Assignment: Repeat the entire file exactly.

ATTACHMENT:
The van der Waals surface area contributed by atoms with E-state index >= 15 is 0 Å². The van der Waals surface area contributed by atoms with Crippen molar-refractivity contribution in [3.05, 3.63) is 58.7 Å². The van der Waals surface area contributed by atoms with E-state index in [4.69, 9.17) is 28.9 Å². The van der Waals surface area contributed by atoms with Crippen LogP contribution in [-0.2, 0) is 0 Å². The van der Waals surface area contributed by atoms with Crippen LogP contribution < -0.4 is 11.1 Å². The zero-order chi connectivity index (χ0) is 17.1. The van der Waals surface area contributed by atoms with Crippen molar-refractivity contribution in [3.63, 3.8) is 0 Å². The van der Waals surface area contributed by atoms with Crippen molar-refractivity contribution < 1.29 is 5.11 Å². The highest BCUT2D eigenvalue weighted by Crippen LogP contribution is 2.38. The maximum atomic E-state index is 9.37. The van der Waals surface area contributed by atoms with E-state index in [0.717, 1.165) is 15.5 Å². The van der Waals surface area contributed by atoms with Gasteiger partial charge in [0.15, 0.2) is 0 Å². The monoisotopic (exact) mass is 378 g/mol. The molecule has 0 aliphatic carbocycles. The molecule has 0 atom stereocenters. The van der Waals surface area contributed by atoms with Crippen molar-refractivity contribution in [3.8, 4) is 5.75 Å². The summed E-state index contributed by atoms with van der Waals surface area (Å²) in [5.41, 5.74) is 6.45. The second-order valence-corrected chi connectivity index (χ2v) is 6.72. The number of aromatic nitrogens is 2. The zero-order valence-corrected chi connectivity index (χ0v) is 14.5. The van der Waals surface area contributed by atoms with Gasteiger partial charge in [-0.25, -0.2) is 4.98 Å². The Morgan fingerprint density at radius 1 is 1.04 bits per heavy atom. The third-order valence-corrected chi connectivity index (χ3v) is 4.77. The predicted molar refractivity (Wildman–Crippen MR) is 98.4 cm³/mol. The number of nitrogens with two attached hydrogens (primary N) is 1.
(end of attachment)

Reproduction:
The van der Waals surface area contributed by atoms with E-state index >= 15 is 0 Å². The van der Waals surface area contributed by atoms with Crippen molar-refractivity contribution in [3.05, 3.63) is 58.7 Å². The van der Waals surface area contributed by atoms with E-state index in [4.69, 9.17) is 28.9 Å². The van der Waals surface area contributed by atoms with Crippen LogP contribution in [-0.2, 0) is 0 Å². The van der Waals surface area contributed by atoms with Crippen LogP contribution < -0.4 is 11.1 Å². The zero-order chi connectivity index (χ0) is 17.1. The van der Waals surface area contributed by atoms with Crippen molar-refractivity contribution in [3.63, 3.8) is 0 Å². The van der Waals surface area contributed by atoms with Crippen molar-refractivity contribution < 1.29 is 5.11 Å². The highest BCUT2D eigenvalue weighted by Crippen LogP contribution is 2.38. The maximum atomic E-state index is 9.37. The van der Waals surface area contributed by atoms with E-state index in [0.717, 1.165) is 15.5 Å². The van der Waals surface area contributed by atoms with Gasteiger partial charge in [0.15, 0.2) is 0 Å². The monoisotopic (exact) mass is 378 g/mol. The molecule has 0 aliphatic carbocycles. The molecule has 0 atom stereocenters. The van der Waals surface area contributed by atoms with Crippen molar-refractivity contribution in [3.8, 4) is 5.75 Å². The summed E-state index contributed by atoms with van der Waals surface area (Å²) in [5.41, 5.74) is 6.45. The second-order valence-corrected chi connectivity index (χ2v) is 6.72. The number of aromatic nitrogens is 2. The zero-order valence-corrected chi connectivity index (χ0v) is 14.5. The van der Waals surface area contributed by atoms with Gasteiger partial charge in [-0.25, -0.2) is 4.98 Å². The Morgan fingerprint density at radius 1 is 1.04 bits per heavy atom. The third-order valence-corrected chi connectivity index (χ3v) is 4.77. The predicted molar refractivity (Wildman–Crippen MR) is 98.4 cm³/mol. The number of nitrogens with two attached hydrogens (primary N) is 1.